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If We Were Serious

Boulder Avoids War With Arizona

This is Dark Cloud on Wednesday, July 07, 2010.

I live in Boulder, Colorado. Boulder periodically provides the nation with punchlines and opportunity for shocked gasps, smacked foreheads, and lowered-eye glance-aways along with hysterical laughter. In this, we're like liberal enclaves in either conservative or purple states around the nation, but Boulder is - how to put this - more cool than the others, and so we continue to get designated as The People's Republic of Boulder, 20 odd square miles of diabetes inducing sweetness in skulls entirely of plaque-covered calcium surrounded by reality. You know the drill.

And while our elected officials seriously discuss whether your snarling pit bull on meth is your companion or actual responsibility, and whether prairie dogs that breed only slightly more often than male rabbits being tested for Viagra endurance while the females watch Sandra Bullock movies are an endangered species, eventually they get down to serious business like all dubious marriages and older jokes. The plantlife on the City Staff can decide the boring things like budgets and projects; the Council decides on interstellar communiqu├ęs, national defense, foreign policy and succession movements in other states. Like in Arizona.

Tuesday night at their regular social grouping, Boulder's City Council, no doubt with our famed therapists on call, walked back their May 5th resolution that announced we were in solidarity with those against Arizona's pander to its third rate and very white retirees under the gossamer of defending our borders. Among the charming innovations Arizona seeks to install in this nation, police can ask to see the papers of anyone without particular reason, just the suspicion they weren't here legally. It was so retro, so Humphrey Bogart movie, so Nazi, so adaptable to well known templates of Heroic Activist Postures that the thighs of Boulder's Left scrunched loudly together as it envisioned forthcoming displays of said heroism on its part.

But, as the Feds have noted, this is a violation of stare decisis in state-federal relations, and so they filed a lawsuit against Arizona earlier Tuesday. It's in federal courts and rather underlined the stupidity, however generous in intent, of boycotts and melodramatic stapling of wrists to foreheads.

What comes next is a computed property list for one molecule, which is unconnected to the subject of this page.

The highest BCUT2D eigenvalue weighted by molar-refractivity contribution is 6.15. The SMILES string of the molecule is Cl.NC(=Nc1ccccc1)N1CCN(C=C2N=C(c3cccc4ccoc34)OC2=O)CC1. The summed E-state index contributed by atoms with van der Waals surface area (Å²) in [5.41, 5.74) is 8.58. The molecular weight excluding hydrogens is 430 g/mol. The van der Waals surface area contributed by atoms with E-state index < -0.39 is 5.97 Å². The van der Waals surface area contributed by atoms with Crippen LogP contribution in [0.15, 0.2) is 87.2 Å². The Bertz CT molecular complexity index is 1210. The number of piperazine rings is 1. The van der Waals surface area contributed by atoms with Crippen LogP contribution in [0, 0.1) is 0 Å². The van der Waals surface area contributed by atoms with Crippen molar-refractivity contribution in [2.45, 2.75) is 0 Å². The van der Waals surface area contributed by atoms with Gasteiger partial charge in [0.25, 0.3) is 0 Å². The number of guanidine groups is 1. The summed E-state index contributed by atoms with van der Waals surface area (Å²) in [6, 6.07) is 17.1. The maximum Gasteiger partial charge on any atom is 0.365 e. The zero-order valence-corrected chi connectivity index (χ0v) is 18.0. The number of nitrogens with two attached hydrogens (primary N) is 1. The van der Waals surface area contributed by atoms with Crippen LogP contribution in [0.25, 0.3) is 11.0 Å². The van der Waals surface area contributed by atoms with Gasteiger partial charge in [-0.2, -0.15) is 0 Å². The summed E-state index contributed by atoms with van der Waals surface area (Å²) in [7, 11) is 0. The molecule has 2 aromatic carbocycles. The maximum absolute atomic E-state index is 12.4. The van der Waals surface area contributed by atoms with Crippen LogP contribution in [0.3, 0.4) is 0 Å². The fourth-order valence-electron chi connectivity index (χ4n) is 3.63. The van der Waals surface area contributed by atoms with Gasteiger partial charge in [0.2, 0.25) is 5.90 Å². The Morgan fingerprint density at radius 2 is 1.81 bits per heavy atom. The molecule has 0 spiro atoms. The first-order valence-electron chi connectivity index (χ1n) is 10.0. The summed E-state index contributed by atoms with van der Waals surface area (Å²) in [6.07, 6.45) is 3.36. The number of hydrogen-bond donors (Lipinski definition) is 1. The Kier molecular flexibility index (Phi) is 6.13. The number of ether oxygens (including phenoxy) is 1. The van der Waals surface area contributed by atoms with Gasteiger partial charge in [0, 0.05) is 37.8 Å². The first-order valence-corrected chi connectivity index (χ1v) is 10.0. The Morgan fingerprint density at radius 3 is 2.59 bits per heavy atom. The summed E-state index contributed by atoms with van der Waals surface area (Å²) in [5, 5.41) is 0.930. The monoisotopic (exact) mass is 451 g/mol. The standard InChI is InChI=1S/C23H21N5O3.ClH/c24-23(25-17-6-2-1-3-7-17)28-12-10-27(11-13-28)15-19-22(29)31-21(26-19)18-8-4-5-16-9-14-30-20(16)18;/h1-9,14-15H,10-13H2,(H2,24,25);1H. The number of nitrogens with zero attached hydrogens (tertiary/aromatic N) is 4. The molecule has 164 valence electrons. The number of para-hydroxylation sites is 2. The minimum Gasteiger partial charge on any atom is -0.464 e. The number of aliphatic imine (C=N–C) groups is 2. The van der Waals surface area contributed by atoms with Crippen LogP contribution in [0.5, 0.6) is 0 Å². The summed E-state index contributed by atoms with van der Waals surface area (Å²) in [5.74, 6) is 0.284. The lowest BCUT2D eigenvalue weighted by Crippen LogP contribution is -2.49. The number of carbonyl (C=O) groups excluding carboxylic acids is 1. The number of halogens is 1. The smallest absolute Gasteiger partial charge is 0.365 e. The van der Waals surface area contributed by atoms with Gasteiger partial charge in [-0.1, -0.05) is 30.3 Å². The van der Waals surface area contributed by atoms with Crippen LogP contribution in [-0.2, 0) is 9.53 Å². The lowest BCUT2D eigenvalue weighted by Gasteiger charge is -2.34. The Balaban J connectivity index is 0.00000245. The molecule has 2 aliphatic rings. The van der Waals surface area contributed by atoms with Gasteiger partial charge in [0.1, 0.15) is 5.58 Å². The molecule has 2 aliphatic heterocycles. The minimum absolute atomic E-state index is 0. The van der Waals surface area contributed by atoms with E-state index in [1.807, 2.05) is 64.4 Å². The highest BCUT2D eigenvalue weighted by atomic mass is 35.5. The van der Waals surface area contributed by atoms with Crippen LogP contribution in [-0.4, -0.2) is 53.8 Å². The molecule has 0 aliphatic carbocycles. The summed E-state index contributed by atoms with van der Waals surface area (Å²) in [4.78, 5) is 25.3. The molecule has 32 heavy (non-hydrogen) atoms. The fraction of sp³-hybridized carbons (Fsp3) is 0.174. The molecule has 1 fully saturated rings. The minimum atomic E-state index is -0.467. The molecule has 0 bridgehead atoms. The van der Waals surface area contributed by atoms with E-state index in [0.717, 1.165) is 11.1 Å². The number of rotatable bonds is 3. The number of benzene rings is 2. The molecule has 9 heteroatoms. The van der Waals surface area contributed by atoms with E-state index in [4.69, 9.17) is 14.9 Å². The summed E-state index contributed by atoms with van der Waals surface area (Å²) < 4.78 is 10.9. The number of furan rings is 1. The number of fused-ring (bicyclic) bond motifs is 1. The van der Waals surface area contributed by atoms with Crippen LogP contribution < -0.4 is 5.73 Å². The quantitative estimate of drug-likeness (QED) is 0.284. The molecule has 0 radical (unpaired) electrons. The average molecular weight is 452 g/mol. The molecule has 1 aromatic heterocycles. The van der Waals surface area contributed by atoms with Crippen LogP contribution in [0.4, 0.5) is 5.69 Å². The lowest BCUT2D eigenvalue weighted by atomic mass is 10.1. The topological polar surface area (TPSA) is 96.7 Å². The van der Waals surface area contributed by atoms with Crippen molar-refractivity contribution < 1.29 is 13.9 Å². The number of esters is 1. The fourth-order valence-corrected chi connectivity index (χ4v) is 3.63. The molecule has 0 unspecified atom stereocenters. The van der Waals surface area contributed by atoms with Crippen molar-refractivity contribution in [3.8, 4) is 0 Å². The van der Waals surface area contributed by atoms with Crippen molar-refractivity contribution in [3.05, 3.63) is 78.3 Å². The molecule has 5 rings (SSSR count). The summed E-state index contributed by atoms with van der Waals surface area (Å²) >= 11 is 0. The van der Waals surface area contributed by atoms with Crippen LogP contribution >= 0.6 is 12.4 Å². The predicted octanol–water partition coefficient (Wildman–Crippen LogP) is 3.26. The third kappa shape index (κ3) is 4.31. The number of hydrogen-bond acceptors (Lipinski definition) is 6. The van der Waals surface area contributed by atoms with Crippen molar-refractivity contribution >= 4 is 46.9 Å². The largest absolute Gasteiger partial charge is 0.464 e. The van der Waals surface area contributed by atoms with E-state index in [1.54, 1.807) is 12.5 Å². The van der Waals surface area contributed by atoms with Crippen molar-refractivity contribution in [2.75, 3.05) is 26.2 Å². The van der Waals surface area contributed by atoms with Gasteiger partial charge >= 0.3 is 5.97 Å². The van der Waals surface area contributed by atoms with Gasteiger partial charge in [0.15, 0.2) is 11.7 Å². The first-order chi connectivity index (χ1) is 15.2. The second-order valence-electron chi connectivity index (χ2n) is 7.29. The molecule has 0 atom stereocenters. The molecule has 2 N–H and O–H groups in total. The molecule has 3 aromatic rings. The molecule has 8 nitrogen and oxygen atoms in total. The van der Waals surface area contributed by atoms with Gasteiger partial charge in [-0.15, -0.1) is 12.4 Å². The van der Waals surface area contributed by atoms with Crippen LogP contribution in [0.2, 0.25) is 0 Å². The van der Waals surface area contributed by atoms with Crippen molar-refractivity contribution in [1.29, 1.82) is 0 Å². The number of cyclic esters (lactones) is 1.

If the US was honest about this, and it has never been, we'd mandate prison terms for corporation HR departments or owners and managers who pass as heroes of American small business who entice and hire illegal labor. But, we don't do that, because it's a Republican trope that without near slave wage labor our economy collapses, when in reality it would mean waiting a year for the auto upgrade for the trophy wife or, to be au courant, male prostitute. Republicans want to focus on the far sexier issue - at least to white folks of sixty and up - of drug running by Mexican 'mules', an image the Tea Party loves because the mule is the Democrat symbol - and the horror of diminutive people of certain skin tones not using leaf blowers but having press conferences as major elected officials. The World Turned Upside Down, don't you know, as they revert to their idiot understanding of the point of our Revolution and resultant Constitution.

So, despite the howls of former Sandanista Supporters Who Are Now Greenies, Freedom Fighters with their Pedestrian Shop footwear and unearned income, the Council also, I guess, will relent and allow our citizens to travel to Arizona and perhaps even talk with them. Freedom is on the march. It's all very dramatic, considering the Arizona law in question had yet to be enforced, but a way out was provided by Obama, and now everyone can say we need to wait to see how the federal lawsuit plays out. Of course, Boulder's Human Relations Commission offered a draft resolution that says Arizona's law creates the possibility of "institutionalizing a practice of racial and ethnic profiling that will infringe upon the civil rights of individuals and families across the U.S." It pains me, but that is very true and rather the bill's intent, much like the supposed Patriot Act had domestic intent more than national security.

I hate bad theater, and so much of this and all governance in Boulder, right and left, is very bad theater. People come from Mexico in general for a better life, because our culture of illegal drugs provided the financing and the impetus for the drug wars beneath the border. Boulder played and plays a role in that, and not a small one. The issue of drug money in Boulder's history is large, interesting, and utterly undiscussed, because god knows what local power structures are built upon it beyond the obvious ones.

If anyone on either side were serious, how can illegal immigration be discussed in City Council without that subject arising at all? Answers itself. So is Boulder still less disgusting than Arizona?